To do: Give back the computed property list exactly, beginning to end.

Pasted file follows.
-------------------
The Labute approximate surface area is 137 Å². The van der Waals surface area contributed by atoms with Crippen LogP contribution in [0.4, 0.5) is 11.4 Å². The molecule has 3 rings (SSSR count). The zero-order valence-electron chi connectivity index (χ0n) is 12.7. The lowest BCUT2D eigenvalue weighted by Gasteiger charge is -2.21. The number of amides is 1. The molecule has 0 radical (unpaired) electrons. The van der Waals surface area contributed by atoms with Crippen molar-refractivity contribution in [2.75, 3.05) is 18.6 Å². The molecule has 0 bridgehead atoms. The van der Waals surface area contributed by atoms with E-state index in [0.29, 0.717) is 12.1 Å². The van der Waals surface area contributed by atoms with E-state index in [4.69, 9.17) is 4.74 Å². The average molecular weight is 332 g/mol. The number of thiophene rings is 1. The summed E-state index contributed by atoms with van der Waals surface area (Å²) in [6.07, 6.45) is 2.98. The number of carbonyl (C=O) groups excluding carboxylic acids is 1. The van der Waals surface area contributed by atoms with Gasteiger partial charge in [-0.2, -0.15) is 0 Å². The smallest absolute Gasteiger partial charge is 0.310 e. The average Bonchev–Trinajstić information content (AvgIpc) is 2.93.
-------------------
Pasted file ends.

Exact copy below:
The Labute approximate surface area is 137 Å². The van der Waals surface area contributed by atoms with Crippen LogP contribution in [0.4, 0.5) is 11.4 Å². The molecule has 3 rings (SSSR count). The zero-order valence-electron chi connectivity index (χ0n) is 12.7. The lowest BCUT2D eigenvalue weighted by Gasteiger charge is -2.21. The number of amides is 1. The molecule has 0 radical (unpaired) electrons. The van der Waals surface area contributed by atoms with Crippen molar-refractivity contribution in [2.75, 3.05) is 18.6 Å². The molecule has 0 bridgehead atoms. The van der Waals surface area contributed by atoms with E-state index in [0.29, 0.717) is 12.1 Å². The van der Waals surface area contributed by atoms with E-state index in [4.69, 9.17) is 4.74 Å². The average molecular weight is 332 g/mol. The number of thiophene rings is 1. The summed E-state index contributed by atoms with van der Waals surface area (Å²) in [6.07, 6.45) is 2.98. The number of carbonyl (C=O) groups excluding carboxylic acids is 1. The van der Waals surface area contributed by atoms with Gasteiger partial charge in [-0.2, -0.15) is 0 Å². The smallest absolute Gasteiger partial charge is 0.310 e. The average Bonchev–Trinajstić information content (AvgIpc) is 2.93.